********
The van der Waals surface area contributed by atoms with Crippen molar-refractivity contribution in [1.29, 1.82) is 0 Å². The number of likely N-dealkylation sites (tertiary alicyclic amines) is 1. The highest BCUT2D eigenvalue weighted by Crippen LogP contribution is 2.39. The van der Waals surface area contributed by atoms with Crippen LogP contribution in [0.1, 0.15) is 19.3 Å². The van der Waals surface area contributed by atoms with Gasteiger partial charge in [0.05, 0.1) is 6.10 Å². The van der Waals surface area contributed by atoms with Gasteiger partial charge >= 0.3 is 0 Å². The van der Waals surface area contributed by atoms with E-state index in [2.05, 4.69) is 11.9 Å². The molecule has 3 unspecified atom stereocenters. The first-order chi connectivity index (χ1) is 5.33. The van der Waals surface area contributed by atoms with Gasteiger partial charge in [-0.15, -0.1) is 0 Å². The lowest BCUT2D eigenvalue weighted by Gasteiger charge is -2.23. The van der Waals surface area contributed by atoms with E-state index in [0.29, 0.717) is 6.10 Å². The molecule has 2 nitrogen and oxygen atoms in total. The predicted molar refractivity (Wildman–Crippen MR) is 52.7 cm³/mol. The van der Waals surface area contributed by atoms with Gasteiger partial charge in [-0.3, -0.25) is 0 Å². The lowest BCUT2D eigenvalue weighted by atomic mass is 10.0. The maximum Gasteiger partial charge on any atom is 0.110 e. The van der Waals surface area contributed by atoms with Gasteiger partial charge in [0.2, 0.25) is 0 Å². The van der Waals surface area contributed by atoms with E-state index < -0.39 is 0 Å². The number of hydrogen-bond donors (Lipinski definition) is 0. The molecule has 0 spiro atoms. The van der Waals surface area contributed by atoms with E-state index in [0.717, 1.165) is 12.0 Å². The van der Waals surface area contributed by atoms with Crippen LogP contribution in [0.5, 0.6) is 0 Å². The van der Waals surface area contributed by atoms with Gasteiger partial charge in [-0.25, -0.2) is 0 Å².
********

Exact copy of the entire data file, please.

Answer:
The van der Waals surface area contributed by atoms with Crippen molar-refractivity contribution in [1.29, 1.82) is 0 Å². The number of likely N-dealkylation sites (tertiary alicyclic amines) is 1. The highest BCUT2D eigenvalue weighted by Crippen LogP contribution is 2.39. The van der Waals surface area contributed by atoms with Crippen LogP contribution in [0.1, 0.15) is 19.3 Å². The van der Waals surface area contributed by atoms with Gasteiger partial charge in [0.05, 0.1) is 6.10 Å². The van der Waals surface area contributed by atoms with Gasteiger partial charge >= 0.3 is 0 Å². The van der Waals surface area contributed by atoms with E-state index in [2.05, 4.69) is 11.9 Å². The molecule has 3 unspecified atom stereocenters. The first-order chi connectivity index (χ1) is 5.33. The van der Waals surface area contributed by atoms with Gasteiger partial charge in [-0.15, -0.1) is 0 Å². The lowest BCUT2D eigenvalue weighted by Gasteiger charge is -2.23. The van der Waals surface area contributed by atoms with E-state index in [0.29, 0.717) is 6.10 Å². The molecule has 2 nitrogen and oxygen atoms in total. The predicted molar refractivity (Wildman–Crippen MR) is 52.7 cm³/mol. The van der Waals surface area contributed by atoms with Gasteiger partial charge in [-0.3, -0.25) is 0 Å². The lowest BCUT2D eigenvalue weighted by atomic mass is 10.0. The maximum Gasteiger partial charge on any atom is 0.110 e. The van der Waals surface area contributed by atoms with Gasteiger partial charge in [0.2, 0.25) is 0 Å². The van der Waals surface area contributed by atoms with E-state index < -0.39 is 0 Å². The number of hydrogen-bond donors (Lipinski definition) is 0. The molecule has 0 spiro atoms. The van der Waals surface area contributed by atoms with E-state index in [0.717, 1.165) is 12.0 Å². The van der Waals surface area contributed by atoms with Crippen LogP contribution in [0.5, 0.6) is 0 Å². The van der Waals surface area contributed by atoms with Gasteiger partial charge in [-0.25, -0.2) is 0 Å².